Napa Comes to Hawaii: Mustards Grill Dinner, Kahala Food & Wine Classic
The first course at the Kahala Food & Wine Classic Dinner was brilliant, swordfish with roasted cauliflower, sweet-sour onions and celery tops.
Biting Commentary has been to more than his share of visiting chef gala dinners. The results are not always stunning. You may have a great chef, but they are in an unfamiliar kitchen with unfamiliar ingredients and someone else's crew.
Not this time. It was a pleasure to have the Mustards Grill Dinner at the Kahala Food & Wine Classic last weekend. Cindy Pawlcyn's Mustards Grill helped shape Napa Valley's cuisine, and Pawlcyn brought some of her magic to Hawaii with her, through four out of five courses.
Her first course was nothing short of brilliant. Swordfish, fully cooked, yet moist, on a bed of roasted cauliflower and sweet-sour onions, topped with a salad of celery leaves and shallots. This was packed with flavors--the brightness of a vinaigrette, the slight bitterness of the celery, the sweetness of the onions and, nice touch, golden raisins soaked in the wine served with the course, a fragrant Viognier from Pride Mountain Vineyards.
The second course almost topped it. She calls it "Oysters Bingo," her variation of Oysters Rockefeller. There was a lot of nervous "I don't really eat oysters" talk around the table, but in Pawlcyn's hands, this is a dish that makes people who don't like oysters glad to eat them. Baked on a bed of spinach, topped with an aioli and Parmesan, and a lot of flavors just tickling the edge of your palate.
When she made her obligatory visiting chef's tour of the tables, I asked Pawlcyn what she did with the oysters. "It's magic," she said. But she did admit there's a little chili pepper hiding in there and perhaps some tequila.
I don't know why gala dinners like this attempt to do a risotto for 200 diners. Ours was rich with Taleggio, the mild, but tasty Italian cow's milk cheese. But it wasn't cooked all the way. A lot of the rice was still crunchy, not creamy. Biting Commentary, who's struggled with getting a risotto done for a group of people hungry at the table, sympathized.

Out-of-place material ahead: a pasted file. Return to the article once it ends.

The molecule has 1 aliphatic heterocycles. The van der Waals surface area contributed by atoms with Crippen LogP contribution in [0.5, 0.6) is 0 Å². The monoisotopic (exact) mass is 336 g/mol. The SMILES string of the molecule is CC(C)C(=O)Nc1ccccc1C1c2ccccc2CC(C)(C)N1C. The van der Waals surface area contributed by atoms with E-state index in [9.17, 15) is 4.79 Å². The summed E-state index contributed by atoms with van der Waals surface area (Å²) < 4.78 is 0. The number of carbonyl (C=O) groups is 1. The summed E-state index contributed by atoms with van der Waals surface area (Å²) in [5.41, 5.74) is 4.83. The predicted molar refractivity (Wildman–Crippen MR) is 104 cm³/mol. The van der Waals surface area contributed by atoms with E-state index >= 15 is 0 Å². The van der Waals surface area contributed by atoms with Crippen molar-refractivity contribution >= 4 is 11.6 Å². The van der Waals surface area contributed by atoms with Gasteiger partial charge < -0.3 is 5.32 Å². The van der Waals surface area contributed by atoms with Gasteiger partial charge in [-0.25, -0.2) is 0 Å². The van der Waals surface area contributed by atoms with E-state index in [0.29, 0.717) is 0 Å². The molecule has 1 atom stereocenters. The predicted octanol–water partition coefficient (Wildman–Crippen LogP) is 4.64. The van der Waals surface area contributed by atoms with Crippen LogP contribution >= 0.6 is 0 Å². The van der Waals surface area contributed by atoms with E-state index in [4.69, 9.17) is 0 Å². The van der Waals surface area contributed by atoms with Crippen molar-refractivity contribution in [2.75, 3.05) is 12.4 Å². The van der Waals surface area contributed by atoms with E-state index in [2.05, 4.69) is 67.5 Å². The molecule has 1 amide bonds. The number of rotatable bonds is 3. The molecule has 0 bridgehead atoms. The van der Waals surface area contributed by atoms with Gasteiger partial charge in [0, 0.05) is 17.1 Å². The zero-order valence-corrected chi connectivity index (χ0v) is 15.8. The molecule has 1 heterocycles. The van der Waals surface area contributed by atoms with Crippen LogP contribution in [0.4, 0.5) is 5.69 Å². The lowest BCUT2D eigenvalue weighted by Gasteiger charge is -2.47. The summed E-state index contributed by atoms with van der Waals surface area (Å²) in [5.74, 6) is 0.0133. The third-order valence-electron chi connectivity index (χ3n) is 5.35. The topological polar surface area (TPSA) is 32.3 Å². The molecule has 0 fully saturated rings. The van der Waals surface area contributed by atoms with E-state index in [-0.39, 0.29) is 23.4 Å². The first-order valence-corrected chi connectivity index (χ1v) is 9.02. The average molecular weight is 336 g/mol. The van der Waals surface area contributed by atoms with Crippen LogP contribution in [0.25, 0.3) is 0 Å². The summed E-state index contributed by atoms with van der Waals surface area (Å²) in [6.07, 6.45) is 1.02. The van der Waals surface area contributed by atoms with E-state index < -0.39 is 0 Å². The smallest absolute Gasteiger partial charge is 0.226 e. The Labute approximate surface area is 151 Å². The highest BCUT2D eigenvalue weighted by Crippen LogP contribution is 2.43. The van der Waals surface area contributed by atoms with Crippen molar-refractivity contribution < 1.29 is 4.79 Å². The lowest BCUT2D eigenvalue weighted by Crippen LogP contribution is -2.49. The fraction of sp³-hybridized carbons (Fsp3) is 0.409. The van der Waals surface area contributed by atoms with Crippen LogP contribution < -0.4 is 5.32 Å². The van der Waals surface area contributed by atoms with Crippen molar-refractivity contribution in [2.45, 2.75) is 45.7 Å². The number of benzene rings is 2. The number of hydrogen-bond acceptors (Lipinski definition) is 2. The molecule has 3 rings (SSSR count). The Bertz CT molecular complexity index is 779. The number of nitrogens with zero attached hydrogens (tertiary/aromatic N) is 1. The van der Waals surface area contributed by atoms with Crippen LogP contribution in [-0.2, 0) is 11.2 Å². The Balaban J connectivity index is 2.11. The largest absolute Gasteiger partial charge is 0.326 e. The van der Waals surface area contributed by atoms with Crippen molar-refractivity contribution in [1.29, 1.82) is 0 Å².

Finally, a double lamb chop, accompanied by another rice disaster, an unchewable rice cake of some sort. Someone should have warned Pawlcyn people in Hawaii take their rice seriously.
Still lamb was a safe choice, especially since by then, Stuart Bryan of Pride Mountain, just up the hill from Pawlcyn's Napa Restaurant, had busted out the wineries 2005 reserve Napa-Sonoma cabernet, a big $125-a-bottle bruiser of a California cab, excellent with grilled lamb.
Bryan was a friendly sort who invited everyone in the room up to the hard-to-find mountain top winery. "We make red wine!" he said.
Cabernets like Pride Mountains are the wines that made Napa rich and famous. They always make Wine Spectator's list of top vintages, but in Biting Commentary's admittedly minority view, they are so big and hot and tannic you can hardly call them food friendly.
Biting Commentary liked much better the 2009 Pride Mountain chardonnay that came with the oysters, a perfectly balanced white wine from a region that tends to overdo its chardonnay in oak. "We used to," said Bryan. "Our chardonnay tasted like furniture, but we realized we liked brighter, crisper, more food friendly styles."
With dessert came another treat. Pawlcyn had the nerve not to do a traditional banquet dessert. Instead, she sent out a cheese platter with some honey-walnut stuffed dates. The cheese, especially the Maytag blue, was an extraordinary match for the Pride Mountain syrah, the bite of the blue made satisfying by the roundness of the less prestigious, but more drinkable red wine.
Pawlcyn got the last word. "I'm in Hawaii, and whoohoo, I've got the next two days off," she said, and promptly disappeared.